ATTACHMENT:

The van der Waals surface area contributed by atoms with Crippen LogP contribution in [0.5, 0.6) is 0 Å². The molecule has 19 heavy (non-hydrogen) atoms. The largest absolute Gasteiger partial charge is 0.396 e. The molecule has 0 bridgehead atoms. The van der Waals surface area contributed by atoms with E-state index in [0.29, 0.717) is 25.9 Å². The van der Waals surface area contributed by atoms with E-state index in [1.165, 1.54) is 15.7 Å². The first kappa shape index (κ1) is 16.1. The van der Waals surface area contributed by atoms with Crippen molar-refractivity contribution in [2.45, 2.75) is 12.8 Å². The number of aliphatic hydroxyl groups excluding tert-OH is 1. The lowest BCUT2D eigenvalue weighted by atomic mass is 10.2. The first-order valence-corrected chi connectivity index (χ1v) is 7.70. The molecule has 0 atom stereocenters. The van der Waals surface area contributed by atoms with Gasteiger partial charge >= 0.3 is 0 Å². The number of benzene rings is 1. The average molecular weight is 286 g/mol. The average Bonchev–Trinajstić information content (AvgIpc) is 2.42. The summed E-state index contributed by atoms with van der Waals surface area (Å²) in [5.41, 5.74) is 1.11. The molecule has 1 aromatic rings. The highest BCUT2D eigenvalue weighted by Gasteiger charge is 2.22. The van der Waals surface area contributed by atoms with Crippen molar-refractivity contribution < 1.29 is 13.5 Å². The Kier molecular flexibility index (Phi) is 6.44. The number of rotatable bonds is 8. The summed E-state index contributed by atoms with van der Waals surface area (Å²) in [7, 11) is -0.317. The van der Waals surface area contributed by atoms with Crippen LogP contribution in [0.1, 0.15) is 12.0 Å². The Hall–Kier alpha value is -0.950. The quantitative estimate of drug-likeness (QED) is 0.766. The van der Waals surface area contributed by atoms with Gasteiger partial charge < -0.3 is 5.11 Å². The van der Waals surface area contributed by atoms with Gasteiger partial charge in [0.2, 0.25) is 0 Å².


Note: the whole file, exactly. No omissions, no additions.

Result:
The van der Waals surface area contributed by atoms with Crippen LogP contribution in [0.5, 0.6) is 0 Å². The molecule has 19 heavy (non-hydrogen) atoms. The largest absolute Gasteiger partial charge is 0.396 e. The molecule has 0 bridgehead atoms. The van der Waals surface area contributed by atoms with E-state index in [0.29, 0.717) is 25.9 Å². The van der Waals surface area contributed by atoms with E-state index in [1.165, 1.54) is 15.7 Å². The first kappa shape index (κ1) is 16.1. The van der Waals surface area contributed by atoms with Crippen molar-refractivity contribution in [2.45, 2.75) is 12.8 Å². The number of aliphatic hydroxyl groups excluding tert-OH is 1. The lowest BCUT2D eigenvalue weighted by atomic mass is 10.2. The first-order valence-corrected chi connectivity index (χ1v) is 7.70. The molecule has 0 atom stereocenters. The van der Waals surface area contributed by atoms with Gasteiger partial charge >= 0.3 is 0 Å². The number of benzene rings is 1. The average molecular weight is 286 g/mol. The average Bonchev–Trinajstić information content (AvgIpc) is 2.42. The summed E-state index contributed by atoms with van der Waals surface area (Å²) in [5.41, 5.74) is 1.11. The molecule has 1 aromatic rings. The highest BCUT2D eigenvalue weighted by Gasteiger charge is 2.22. The van der Waals surface area contributed by atoms with Crippen molar-refractivity contribution < 1.29 is 13.5 Å². The Kier molecular flexibility index (Phi) is 6.44. The number of rotatable bonds is 8. The summed E-state index contributed by atoms with van der Waals surface area (Å²) in [7, 11) is -0.317. The van der Waals surface area contributed by atoms with Crippen LogP contribution in [0.1, 0.15) is 12.0 Å². The Hall–Kier alpha value is -0.950. The quantitative estimate of drug-likeness (QED) is 0.766. The van der Waals surface area contributed by atoms with Gasteiger partial charge < -0.3 is 5.11 Å². The van der Waals surface area contributed by atoms with Gasteiger partial charge in [0.2, 0.25) is 0 Å².